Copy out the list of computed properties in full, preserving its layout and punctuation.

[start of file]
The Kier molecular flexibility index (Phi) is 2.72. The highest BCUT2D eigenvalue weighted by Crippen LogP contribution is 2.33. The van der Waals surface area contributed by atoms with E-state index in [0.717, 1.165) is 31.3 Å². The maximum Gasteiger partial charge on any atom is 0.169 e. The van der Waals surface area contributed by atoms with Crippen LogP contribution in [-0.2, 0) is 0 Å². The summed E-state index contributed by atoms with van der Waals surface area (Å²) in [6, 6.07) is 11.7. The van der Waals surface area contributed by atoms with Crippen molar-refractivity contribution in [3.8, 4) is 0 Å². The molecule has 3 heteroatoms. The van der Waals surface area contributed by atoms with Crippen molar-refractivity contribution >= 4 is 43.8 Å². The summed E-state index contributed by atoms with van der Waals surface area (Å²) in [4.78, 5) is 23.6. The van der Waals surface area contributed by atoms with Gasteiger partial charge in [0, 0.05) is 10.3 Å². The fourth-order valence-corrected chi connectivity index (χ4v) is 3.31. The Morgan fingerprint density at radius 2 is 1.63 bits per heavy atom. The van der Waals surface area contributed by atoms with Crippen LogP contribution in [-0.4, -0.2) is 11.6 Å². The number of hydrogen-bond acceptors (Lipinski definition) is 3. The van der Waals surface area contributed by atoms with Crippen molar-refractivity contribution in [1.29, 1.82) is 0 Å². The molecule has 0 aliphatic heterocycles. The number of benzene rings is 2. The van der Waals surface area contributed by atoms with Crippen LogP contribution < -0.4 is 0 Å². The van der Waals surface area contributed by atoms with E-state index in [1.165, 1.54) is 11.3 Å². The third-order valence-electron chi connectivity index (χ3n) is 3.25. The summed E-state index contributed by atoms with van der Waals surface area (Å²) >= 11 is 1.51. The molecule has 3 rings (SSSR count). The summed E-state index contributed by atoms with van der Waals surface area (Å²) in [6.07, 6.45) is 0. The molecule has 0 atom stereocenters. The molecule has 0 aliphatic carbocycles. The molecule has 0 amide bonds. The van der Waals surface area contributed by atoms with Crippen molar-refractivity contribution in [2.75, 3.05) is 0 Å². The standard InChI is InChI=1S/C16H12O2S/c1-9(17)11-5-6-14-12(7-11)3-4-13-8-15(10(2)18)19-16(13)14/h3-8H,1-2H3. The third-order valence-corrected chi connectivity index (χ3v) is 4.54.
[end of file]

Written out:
The Kier molecular flexibility index (Phi) is 2.72. The highest BCUT2D eigenvalue weighted by Crippen LogP contribution is 2.33. The van der Waals surface area contributed by atoms with E-state index in [0.717, 1.165) is 31.3 Å². The maximum Gasteiger partial charge on any atom is 0.169 e. The van der Waals surface area contributed by atoms with Crippen LogP contribution in [-0.2, 0) is 0 Å². The summed E-state index contributed by atoms with van der Waals surface area (Å²) in [6, 6.07) is 11.7. The van der Waals surface area contributed by atoms with Crippen molar-refractivity contribution in [3.8, 4) is 0 Å². The molecule has 3 heteroatoms. The van der Waals surface area contributed by atoms with Crippen molar-refractivity contribution >= 4 is 43.8 Å². The summed E-state index contributed by atoms with van der Waals surface area (Å²) in [4.78, 5) is 23.6. The van der Waals surface area contributed by atoms with Gasteiger partial charge in [0, 0.05) is 10.3 Å². The fourth-order valence-corrected chi connectivity index (χ4v) is 3.31. The Morgan fingerprint density at radius 2 is 1.63 bits per heavy atom. The van der Waals surface area contributed by atoms with Crippen LogP contribution in [-0.4, -0.2) is 11.6 Å². The number of hydrogen-bond acceptors (Lipinski definition) is 3. The van der Waals surface area contributed by atoms with Crippen molar-refractivity contribution in [1.29, 1.82) is 0 Å². The molecule has 0 aliphatic heterocycles. The number of benzene rings is 2. The van der Waals surface area contributed by atoms with Crippen LogP contribution < -0.4 is 0 Å². The van der Waals surface area contributed by atoms with E-state index in [1.165, 1.54) is 11.3 Å². The third-order valence-electron chi connectivity index (χ3n) is 3.25. The summed E-state index contributed by atoms with van der Waals surface area (Å²) >= 11 is 1.51. The molecule has 3 rings (SSSR count). The summed E-state index contributed by atoms with van der Waals surface area (Å²) in [6.07, 6.45) is 0. The molecule has 0 atom stereocenters. The molecule has 0 aliphatic carbocycles. The molecule has 0 amide bonds. The van der Waals surface area contributed by atoms with Crippen molar-refractivity contribution in [2.75, 3.05) is 0 Å². The standard InChI is InChI=1S/C16H12O2S/c1-9(17)11-5-6-14-12(7-11)3-4-13-8-15(10(2)18)19-16(13)14/h3-8H,1-2H3. The third-order valence-corrected chi connectivity index (χ3v) is 4.54.